Citing Arruda, supra, the insurer argues that the TPC's failure to prosecute deprived the insurer of its right to a final decision on the merits. Because Arruda is factually distnguishable, we disagree. In Arruda, both the employee and insurer appealed the conference order of payment. The employee failed to appear at an impartial medical exam and status conference, despite being notified. The judge dismissed the employee's appeal of the conference order without prejudice. The reviewing board ordered dismissal with prejudice because dismissal without prejudice deprived the insurer of its statutory right to a full evidentiary hearing "established by its cross-appeal of the conference order." Id. at 171 . [2]

The situation is not the same here. The insurer did not appeal the conference order awarding a closed period of benefits, as did the insurer in Arruda. Thus, we do not see any substantial prejudice to the insurer. It had no statutory right to a hearing addressing issues emanating from the conference order that it sought to adjudicate at hearing. Moreover, although counsel for the TPC received notice of the hearing, the notice did not state the third party claimant had been joined to the litigation between the employee and the insurer. Cf. 452 C.M.R 1.20 (joinder applicable to a "an insurer, employer or other person who may be liable for payment of compensation"). Finally, the judge's finding that counsel for the TPC neither appeared nor contacted the department regarding his failure to appear at the hearing is not supported by the record. In the transcript, the judge himself stated that he received a fax from counsel for the third party claimant that morning saying he was unable to appear because he had other matters pending in Pennsylvania. (Tr. 4-5.)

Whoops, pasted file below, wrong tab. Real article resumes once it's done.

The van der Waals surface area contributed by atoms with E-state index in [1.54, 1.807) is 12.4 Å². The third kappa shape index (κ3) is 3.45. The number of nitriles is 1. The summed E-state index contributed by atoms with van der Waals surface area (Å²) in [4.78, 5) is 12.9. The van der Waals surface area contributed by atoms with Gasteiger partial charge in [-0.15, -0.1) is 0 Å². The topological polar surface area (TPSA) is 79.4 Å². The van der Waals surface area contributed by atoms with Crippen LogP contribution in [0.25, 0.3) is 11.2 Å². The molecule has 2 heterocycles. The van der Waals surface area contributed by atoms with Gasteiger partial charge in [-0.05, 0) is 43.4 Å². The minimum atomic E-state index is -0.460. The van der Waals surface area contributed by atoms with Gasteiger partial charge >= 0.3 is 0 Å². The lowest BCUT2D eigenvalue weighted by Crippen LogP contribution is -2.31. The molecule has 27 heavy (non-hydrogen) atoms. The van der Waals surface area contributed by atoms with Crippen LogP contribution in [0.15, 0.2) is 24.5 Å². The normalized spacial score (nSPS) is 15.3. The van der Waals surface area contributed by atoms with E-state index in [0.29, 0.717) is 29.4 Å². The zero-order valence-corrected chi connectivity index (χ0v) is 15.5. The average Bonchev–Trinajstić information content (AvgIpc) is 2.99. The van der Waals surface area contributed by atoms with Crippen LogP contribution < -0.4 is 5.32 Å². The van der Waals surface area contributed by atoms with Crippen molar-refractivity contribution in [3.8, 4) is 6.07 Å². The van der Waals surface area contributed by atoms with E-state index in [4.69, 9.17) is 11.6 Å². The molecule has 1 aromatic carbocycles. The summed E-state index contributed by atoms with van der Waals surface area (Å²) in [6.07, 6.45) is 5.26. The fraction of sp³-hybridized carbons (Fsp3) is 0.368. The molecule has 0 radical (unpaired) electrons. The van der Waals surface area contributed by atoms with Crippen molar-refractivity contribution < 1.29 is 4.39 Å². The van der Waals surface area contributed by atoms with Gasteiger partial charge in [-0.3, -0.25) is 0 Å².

Under the circumstances presented in this case, we cannot say that the judge's action in dismissing the claim without prejudice was arbitrary, capricious or contrary to law. G. L. c. 152, § 11C.

The decision is affirmed.

So ordered.

_____________________
Bernard W. Fabricant
Administrative Law Judge

_____________________
Martine Carroll
Administrative Law Judge

_____________________
Patricia A. Costigan
Administrative Law Judge

Filed: January 30, 2007




[1] The designation "TPC" coincidentally stands for "third party claimant" and "The Pain Center."

[2] Section 11A(2) of M. G. L. c. 152 provides, in pertinent part:

The impartial medical examiner . . . shall examine the employee and make a report at least one week prior to the beginning of the hearing, which shall be sent to each party. No hearing shall be commenced sooner than one week after such report has been received by the parties.